DEXTER — Downtown businesses and several roads through town were closed Wednesday after the Sebasticook River East Branch, which runs under a part of the town, including several businesses, flooded.

As the northern snowpack melted, helped by Tuesday’s rain, water rushed into central and northern Maine’s rivers, forcing many, such as the Sebasticook, over its banks.

In downtown Dexter, the Dexter Historical Society Grist Mill Museum, which dates to 1854, teetered over the river where a large section of road was washed out, creating a dropoff of about 15 feet into the water.

On Main Street, the Fire Department spent most of Wednesday afternoon pumping water out of the Town Office, which is also built above the river.

Dozens gathered to watch the river Wednesday afternoon as emergency workers tried to keep the damage from getting worse.

“It’s not a big river. It’s just that all the runoff, rain and snowmelt are trying to go into that little river,” said Fire Chief Matt Connor “We’re keeping an eye on it and trying to keep people away from the areas that have washed out.”


The National Weather Service estimated Wednesday that the water level was at 10.3 feet, which is above the flood level of 9 feet.

There is no exact measure of the river’s water level because a gauge farther south, on the Sebasticook, in Pittsfield, was removed earlier this year by the U.S. Geological Survey because of mandated federal cuts, according to Mike Kistner, a meteorologist at the National Weather Service in Gray.

The sequestration cuts removed seven to 12 other gauges around the state. As a result, the weather service plans to stop issuing river-specific flood warnings for the Sebasticook. The service will continue to issue flash-flood and flood warnings for broader geographic areas that include communities along the Sebasticook, he said.

About an inch of rain and an inch of snow fell in central and western Maine on Tuesday and through the night to Wednesday morning, melting the heavy snowpack.

The flood warning in Dexter was lifted at 5 p.m. Wednesday, but it remained in effect for the Sebasticook in the Pittsfield area, as well as the Kennebec, particularly in Skowhegan, north Sidney and Augusta. Warnings also included the Piscataquis River above Dover-Foxcroft, where the river was about a foot over flood stage.

Businesses on Main Street in Dexter were closed for most of the day as a precaution against flooding. The Town Office, which is also on Main Street, was evacuated.


“It runs right under us. The river is literally going through the bottom of the store,” said Melodie Stanhope, a clerk at Tillson True Value Hardware on Main Street. The store closed for about an hour and a half Wednesday but reopened during the afternoon. She said there was no water damage or flooding.

“We knew people might need emergency supplies, so we came back,” she said.

Several roads and bridges cross the river, most of which were closed and won’t reopen until the water level subsides, Assistant Fire Chief Rick Stocker said. At one crossing, the water uprooted a culvert on Lincoln Street and forced the metal pipe up through the road. Several people stopped to take pictures.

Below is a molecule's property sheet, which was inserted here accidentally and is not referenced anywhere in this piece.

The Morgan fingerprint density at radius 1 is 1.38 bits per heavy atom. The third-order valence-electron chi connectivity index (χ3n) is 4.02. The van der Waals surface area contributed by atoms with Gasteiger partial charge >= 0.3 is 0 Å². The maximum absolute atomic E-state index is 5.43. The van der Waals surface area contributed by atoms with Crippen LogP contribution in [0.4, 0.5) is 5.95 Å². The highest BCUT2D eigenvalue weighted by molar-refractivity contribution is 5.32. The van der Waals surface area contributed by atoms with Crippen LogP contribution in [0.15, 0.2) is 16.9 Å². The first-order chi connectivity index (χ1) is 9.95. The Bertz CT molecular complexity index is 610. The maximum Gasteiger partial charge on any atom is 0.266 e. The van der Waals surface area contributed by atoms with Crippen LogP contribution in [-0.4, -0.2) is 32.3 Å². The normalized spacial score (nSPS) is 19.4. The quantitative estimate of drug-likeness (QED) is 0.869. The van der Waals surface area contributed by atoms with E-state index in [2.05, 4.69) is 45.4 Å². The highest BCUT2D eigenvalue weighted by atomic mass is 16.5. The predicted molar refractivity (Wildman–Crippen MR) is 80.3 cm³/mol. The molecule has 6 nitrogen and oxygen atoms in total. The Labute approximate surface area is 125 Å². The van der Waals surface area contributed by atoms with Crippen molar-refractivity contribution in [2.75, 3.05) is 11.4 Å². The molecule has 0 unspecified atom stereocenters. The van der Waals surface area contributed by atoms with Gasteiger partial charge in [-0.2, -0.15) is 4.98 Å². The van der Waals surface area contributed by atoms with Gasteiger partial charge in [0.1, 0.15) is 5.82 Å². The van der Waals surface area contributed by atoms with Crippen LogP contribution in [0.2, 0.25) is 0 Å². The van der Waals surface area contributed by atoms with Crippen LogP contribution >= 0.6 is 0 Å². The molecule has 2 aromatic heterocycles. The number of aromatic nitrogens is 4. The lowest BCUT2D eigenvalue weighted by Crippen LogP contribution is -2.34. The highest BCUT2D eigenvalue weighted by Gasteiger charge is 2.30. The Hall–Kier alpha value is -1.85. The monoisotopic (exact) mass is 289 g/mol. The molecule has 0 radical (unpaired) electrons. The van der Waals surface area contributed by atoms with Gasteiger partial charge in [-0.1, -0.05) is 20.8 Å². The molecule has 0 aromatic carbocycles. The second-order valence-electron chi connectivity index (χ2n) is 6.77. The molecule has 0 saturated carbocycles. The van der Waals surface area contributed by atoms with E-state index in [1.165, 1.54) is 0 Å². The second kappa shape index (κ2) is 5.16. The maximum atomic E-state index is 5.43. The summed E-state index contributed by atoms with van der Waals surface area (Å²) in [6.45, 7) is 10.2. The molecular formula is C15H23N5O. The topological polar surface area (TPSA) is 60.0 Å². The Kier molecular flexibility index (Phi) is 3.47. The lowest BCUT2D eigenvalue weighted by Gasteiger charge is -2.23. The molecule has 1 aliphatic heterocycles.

“I was just at work, and everyone was talking about it. I wanted to come take a picture to send to my daughter in Connecticut,” said Dennis Hoskins, 66, a resident.

At the intersection of Water and Lincoln streets, crowds also gathered.

Erin Braley of Plymouth and her friend Cheyann MacMullen of Pittsfield said they never had seen so much water in the river.


“It’s the first time I’ve seen it like this. I just can’t believe how much damage there is,” said MacMullen, 31.

The weather service issued repeated warnings Tuesday and Wednesday, urging motorists not to drive through flooded areas and pedestrians not to walk through them. “It is impossible to know if the road is safe for travel,” the service said. “Turn around, don’t drown!”

Conditions were not as severe in every part of the state as they were in Dexter, although there were other reports of high water and flooding.

“We have a bunch of rivers flooding in Maine right now, although it is mostly minor floods,” said James Brown, a hydro-meteorological technician for the National Weather Service in Gray, on Wednesday.

Both the Carrabassett and Kennebec rivers were near peak flow and rising Wednesday, and there was significant flooding along the Augusta waterfront, as well as in Hallowell and Gardiner.

Smaller rivers – including the Sandy River, which originates in Sandy River Plantation in Franklin County and meets the Kennebec in Norridgewock; and the Sebasticook, which originates in Dexter and runs into the Kennebec in Winslow – had elevated water levels that were high enough to cause damage.

In Norridgewock, flooding on Sandy River Road was reported around 6:30 a.m., in an area where there are no homes, although the road is used as a throughway by many people, according to Town Manager Michelle Flewelling.

The river also contributed to flooding on Sawyer’s Mill Road in Starks, where the road was closed Tuesday night and reopened to one lane of traffic on Wednesday.

Rachel Ohm can be contacted at 612-2368 or at:

Only subscribers are eligible to post comments. Please subscribe or login first for digital access. Here’s why.

Use the form below to reset your password. When you've submitted your account email, we will send an email with a reset code.